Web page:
One of the things I want most for our family is a loving family culture, where unkindness and fighting isn’t part of the daily makeup of our lives.
But with three children all fairly close in age (they are each about two years apart), this can be a tall order.
Probably just about every parent can relate to those moment where you can’t take the bickering and teasing any longer and you just want to scream, “Can’t you all just get along?!”
I know I’m not alone in that because there are lots of great books out there to help you foster peace and cooperation in your house and reduce the needling and irritation that so often accompanies sibling relationships.
These seven books are full of practical advice for parents (plus a couple for kids to help them think about sibling relationships too).
- Siblings Without Rivalry: How to Help Your Children Live Together So You Can Live Too by Adele Faber and Elaine Mazlish. This duo made a name for themselves with How to Talk So Kids Will Listen & Listen So Kids Will Talk, and followed up with this super helpful and readable book. It’s full of tools you can start incorporating immediately to help your children develop a positive relationship and reduce conflict and competition. I also love that they talk about how to be fair without being perfectly equal (hasn’t every parents struggled with this?).
- Peaceful Parent, Happy Siblings: How to Stop the Fighting and Raise Friends for Life by Dr. Laura Markham. All of Dr. Markham’s books focus on the emotional bond between parents and children, and this book is no exception – she gives hands-on ideas about how to connect with multiple children to create a loving family culture where conflict between siblings isn’t necessary. And the relationships skills she teaches won’t just benefit your child as a sibling, but also in adult romantic relationships, at work and school, and as a parent themselves someday.
- It’s OK Not to Share and Other Renegade Rules for Raising Competent and Compassionate Kids by Heather Shumaker. Of course you want your child to be kind and compassionate, but when you’re in the trenches, it can be surprisingly difficult to figure out what actually leads to that outcome. Shumaker helps you figure out what really works for raising children who can get along and care for others, and what “rules” you can just ignore. This book is a total breath of fresh air!
- Beyond Sibling Rivalry: How To Help Your Children Become Cooperative, Caring and Compassionate by Peter Goldenthal Ph.D. I love this book because it looks at sibling rivalry as part of a whole family environment, rather than existing in a bubble, and gives lots of guidelines and tools for helping strengthen all family relationships which naturally leads to less sibling conflict. There are also ideas for working through all sorts of typical sibling issues, which is really useful.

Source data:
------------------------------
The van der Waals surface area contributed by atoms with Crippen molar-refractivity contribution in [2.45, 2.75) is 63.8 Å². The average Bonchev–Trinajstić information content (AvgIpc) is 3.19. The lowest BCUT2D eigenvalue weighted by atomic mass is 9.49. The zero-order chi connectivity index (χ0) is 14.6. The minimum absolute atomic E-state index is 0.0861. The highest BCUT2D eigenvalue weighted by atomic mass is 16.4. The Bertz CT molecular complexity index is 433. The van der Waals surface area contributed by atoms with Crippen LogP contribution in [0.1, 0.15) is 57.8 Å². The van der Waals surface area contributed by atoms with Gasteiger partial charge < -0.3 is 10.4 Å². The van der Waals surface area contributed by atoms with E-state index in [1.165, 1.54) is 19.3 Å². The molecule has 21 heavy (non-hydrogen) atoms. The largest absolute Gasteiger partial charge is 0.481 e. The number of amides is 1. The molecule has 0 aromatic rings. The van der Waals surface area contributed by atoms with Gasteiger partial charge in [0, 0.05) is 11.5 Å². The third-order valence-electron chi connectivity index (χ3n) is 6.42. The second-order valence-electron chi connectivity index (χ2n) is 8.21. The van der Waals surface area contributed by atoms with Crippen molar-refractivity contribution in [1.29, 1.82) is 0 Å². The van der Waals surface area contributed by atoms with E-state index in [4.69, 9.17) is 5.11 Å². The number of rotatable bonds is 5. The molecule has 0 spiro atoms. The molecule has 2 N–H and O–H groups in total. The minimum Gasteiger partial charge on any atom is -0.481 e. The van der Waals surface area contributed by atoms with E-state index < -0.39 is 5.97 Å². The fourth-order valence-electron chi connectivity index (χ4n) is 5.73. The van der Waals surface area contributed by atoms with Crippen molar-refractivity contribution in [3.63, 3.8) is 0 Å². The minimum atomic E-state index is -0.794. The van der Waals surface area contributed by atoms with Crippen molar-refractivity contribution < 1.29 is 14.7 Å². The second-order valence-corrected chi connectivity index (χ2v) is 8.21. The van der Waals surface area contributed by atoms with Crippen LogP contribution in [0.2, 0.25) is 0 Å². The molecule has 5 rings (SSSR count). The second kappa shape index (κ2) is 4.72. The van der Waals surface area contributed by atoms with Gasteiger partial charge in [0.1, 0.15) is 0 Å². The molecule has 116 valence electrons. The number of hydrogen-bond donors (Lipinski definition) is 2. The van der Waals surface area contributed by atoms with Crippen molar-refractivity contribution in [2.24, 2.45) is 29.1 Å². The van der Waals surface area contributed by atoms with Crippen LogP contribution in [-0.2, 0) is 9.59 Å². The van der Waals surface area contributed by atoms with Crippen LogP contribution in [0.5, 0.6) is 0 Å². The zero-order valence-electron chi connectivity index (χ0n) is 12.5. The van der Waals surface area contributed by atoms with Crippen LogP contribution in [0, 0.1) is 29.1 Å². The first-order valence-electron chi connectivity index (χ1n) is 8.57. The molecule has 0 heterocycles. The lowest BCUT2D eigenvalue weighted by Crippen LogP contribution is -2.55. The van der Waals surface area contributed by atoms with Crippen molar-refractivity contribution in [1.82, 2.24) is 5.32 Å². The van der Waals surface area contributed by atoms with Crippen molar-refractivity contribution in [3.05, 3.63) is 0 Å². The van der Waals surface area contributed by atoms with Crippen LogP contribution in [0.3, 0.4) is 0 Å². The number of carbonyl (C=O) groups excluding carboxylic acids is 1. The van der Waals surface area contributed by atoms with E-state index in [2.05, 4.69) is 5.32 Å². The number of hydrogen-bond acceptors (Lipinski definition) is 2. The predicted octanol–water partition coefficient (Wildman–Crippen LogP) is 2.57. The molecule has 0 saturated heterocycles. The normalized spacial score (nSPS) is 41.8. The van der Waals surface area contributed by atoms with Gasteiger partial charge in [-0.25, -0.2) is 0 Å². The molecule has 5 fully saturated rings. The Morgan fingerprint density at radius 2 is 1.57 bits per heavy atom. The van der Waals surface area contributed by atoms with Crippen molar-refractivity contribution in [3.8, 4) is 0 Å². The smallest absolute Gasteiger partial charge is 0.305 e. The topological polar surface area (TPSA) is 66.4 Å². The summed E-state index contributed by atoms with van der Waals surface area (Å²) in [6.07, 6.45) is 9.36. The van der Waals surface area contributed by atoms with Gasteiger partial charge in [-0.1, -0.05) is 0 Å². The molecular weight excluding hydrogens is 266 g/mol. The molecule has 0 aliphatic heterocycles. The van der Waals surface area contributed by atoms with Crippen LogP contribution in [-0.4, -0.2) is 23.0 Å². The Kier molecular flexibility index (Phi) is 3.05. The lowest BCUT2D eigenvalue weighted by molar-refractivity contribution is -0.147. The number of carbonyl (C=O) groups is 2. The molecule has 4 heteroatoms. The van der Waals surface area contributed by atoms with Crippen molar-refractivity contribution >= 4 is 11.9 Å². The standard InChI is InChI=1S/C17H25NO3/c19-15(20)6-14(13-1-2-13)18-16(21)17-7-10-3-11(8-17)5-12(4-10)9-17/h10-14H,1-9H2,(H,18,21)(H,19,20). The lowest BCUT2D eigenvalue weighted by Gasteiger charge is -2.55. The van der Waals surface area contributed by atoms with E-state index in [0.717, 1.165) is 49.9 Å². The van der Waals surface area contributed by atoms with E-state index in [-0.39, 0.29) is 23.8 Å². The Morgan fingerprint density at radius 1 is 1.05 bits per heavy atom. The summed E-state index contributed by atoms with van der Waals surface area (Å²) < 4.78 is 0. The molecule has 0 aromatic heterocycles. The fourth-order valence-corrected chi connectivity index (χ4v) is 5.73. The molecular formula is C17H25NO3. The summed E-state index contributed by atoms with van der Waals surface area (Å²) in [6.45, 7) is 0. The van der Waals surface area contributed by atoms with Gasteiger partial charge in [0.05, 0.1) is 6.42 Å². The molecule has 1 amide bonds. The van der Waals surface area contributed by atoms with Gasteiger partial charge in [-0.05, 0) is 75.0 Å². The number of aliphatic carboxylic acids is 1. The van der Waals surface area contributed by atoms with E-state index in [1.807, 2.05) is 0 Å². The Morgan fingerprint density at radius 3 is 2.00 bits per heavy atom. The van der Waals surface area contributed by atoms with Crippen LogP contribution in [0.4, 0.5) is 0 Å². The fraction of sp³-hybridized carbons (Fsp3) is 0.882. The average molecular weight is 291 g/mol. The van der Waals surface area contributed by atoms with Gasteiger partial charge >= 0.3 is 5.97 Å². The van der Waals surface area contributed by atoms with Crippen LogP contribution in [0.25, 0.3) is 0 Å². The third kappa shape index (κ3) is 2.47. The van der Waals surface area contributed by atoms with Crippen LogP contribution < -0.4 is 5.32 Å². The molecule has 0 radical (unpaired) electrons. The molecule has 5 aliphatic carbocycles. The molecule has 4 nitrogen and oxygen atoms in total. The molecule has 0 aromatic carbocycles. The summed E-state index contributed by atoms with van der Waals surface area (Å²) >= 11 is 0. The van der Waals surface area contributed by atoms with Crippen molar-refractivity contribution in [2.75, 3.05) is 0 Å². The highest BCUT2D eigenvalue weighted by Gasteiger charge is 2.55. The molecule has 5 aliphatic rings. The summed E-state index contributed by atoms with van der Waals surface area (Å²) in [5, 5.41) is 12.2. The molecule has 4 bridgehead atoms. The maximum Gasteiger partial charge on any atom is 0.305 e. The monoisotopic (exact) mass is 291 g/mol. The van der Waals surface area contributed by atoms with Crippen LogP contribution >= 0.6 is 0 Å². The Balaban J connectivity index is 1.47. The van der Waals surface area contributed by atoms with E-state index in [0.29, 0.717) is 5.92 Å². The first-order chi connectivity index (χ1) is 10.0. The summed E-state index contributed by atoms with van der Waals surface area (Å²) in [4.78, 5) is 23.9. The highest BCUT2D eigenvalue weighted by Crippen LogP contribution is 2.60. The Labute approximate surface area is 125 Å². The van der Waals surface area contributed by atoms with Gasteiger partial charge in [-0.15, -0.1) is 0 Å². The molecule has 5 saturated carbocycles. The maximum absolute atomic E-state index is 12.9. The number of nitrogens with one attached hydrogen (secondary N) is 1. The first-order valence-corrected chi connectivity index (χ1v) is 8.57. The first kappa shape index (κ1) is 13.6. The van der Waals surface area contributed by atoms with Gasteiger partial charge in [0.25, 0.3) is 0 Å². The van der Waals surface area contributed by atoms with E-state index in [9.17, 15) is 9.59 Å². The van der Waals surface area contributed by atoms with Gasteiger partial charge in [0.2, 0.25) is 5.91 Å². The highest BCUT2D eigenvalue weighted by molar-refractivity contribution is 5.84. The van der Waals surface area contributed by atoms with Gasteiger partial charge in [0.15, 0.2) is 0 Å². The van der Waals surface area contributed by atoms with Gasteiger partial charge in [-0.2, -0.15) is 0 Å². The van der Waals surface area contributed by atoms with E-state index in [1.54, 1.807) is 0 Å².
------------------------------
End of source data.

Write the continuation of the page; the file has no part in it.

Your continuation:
- How to Prevent and Manage Sibling Rivalry Among Brothers by David Leads. The relationships between brothers have always been complicated, with enormous opportunities for good or conflict. This book gives advice for creating a family team where brothers work together, starting from the very young years, and also helps adults recognize and repair their own relationships with their brothers to create more generations of siblings who love and respect each other. If you have boys, this is a book you’ll want to pick up immediately. Now I’m just hoping for a version about sisters.
- The Lemonade War by Jacqueline Davies. This juvenile fiction book kicked off the wildly popular Lemonade War series, with a brother and sister duo who struggle to get along, thanks to their very different personalities and abilities. When they challenge each other to sell the most lemonade, the competition escalates into something much bigger than they could have imagined.
- Babies Ruin Everything by Matthew Swanson and Robbi Behr. This picture book is a lighthearted take on the difficulties of sibling relationships right from the beginning. In the beginning, the older sister is convinced that this new baby is a nightmare, but eventually she realizes that maybe the problem is that SHE isn’t much of a big sister to him. Is it all perfect? Of course not, but it’s real and sweet and a great introduction for children struggling with a sibling, brand-new or not.
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